the procession, she tied the well-rope, as she thought round the neck
of the water-pot, but really, without knowing it, she tied the rope
round the neck of her own little child and proceeded to lower him
into the well. When she pulled up the rope she found that she had
strangled her own child.

She was of course much distressed at this, but she was even more
afraid of what might be done to her and at once hit on a device to save
herself from the charge of murder. Taking the dead child in her arms
she ran to the ploughmen and scattered all the food she had brought
about the ground; then with the child still in her arms, she ran to
the Raja and complained to him that his ploughmen had assaulted her,
because she was late in taking them their dinner, had knocked the
basket of food all about the ground and had beaten her child to death;
she added that a strange woman was grazing a donkey near the place
and must have seen all that passed.

The Raja at once sent a Sipahi to fetch the ploughmen and when they
came before him he asked them what had happened, and bade them swear
before Sing bonga whether they were guilty of the murder. The
ploughmen solemnly swore to speak the truth, and then told the Raja
exactly what had happened, how the woman had killed her child by
mistake and then falsely charged them with the murder. Then the
Raja asked them whether they had any witnesses, and they said that
there was no one of their own village present at the time, but that
a strange woman was grazing an ass on the banks of the tank, who
must have seen all that happened. Then the Raja sent two sipahis to
fetch the woman, telling them to treat her well and bring her along
gently. So the sipahis went to the woman and told her that the Raja
wanted her on very important business; she made no demur and went to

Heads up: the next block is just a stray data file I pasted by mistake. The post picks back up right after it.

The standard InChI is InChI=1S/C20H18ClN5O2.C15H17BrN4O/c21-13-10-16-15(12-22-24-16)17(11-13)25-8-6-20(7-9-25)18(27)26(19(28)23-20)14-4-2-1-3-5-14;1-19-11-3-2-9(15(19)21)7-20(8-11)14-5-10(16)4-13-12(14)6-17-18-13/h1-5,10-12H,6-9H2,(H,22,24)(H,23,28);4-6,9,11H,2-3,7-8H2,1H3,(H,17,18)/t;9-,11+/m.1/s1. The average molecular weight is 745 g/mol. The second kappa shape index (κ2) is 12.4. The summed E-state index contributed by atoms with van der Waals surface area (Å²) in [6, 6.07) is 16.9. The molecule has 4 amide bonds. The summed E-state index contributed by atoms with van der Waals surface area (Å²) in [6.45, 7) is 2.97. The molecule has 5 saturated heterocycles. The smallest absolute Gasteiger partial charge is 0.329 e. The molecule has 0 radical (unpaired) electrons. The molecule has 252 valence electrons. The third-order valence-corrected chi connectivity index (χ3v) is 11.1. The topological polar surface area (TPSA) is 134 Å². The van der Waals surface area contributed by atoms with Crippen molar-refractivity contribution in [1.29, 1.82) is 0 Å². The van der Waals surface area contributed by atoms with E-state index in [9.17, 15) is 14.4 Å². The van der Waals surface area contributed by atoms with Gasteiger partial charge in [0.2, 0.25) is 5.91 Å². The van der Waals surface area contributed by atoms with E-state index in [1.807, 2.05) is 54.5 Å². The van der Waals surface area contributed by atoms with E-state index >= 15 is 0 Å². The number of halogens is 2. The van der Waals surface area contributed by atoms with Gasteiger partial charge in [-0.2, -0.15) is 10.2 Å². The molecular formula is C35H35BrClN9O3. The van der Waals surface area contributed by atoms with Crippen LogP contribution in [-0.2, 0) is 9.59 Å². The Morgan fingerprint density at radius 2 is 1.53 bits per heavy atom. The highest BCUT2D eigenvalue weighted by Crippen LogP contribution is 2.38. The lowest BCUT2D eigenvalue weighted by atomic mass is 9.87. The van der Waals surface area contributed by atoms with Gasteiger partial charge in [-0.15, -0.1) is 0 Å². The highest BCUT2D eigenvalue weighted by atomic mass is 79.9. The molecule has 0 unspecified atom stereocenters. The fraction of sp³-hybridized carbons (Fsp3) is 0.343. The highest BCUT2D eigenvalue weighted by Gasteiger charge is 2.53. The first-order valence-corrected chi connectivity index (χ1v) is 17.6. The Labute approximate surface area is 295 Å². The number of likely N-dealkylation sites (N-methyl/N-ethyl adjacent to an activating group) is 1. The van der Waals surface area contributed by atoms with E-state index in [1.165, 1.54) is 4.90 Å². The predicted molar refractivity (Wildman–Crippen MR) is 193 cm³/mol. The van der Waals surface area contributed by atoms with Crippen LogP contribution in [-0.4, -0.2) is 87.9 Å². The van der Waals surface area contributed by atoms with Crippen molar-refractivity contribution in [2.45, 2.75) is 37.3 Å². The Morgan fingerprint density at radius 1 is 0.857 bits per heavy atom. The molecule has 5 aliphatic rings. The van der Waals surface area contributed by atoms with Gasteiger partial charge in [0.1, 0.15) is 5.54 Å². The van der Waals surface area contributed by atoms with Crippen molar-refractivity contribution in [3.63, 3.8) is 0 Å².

fetch her donkey. The sipahis advised her to leave it behind to graze,
but she said that wherever she went the donkey must go and drove it
along with her.

When she appeared before the Raja he explained to her what had
happened, and how the maid-servant told one story about the death
of the child and the ploughmen another, and he charged her to speak
the truth as to what she had seen. The Goala's bride answered that
she was ready to take an oath and to swear by her donkey: if she
spoke the truth the donkey would turn into a man, and if she lied
it would retain its shape. "If you take that oath," said the Raja,
"the case shall be decided accordingly." Then the Goala's wife began
to tell all that she had seen and how the ploughmen were angry because
their dinner was late, and how the maid-servant had gone to the well to
draw water and had strangled her child by mistake and had then knocked
over the basket and charged the ploughmen with the murder. "If I have
lied may Chando punish me and if I have spoken the truth may this ass
become a man;" so saying she laid her hand on the back of the animal
and it at once resumed its human shape.

This was sufficient to convince the Raja, who turned to the
maid-servant and reproached her with trying to ruin the ploughmen by
her false charge. She had no answer to make but took up the dead body
of the child and went out without a word.

Thus the Goala was restored to his original shape, but he and his
faithful wife did not return to their own relations; they took service
with a farmer of that country and after a time they saved money and
took some land and lived prosperously and well. From that time men
of the Goala caste have always been very careful to treat cattle well.

Next: The Telltale Wife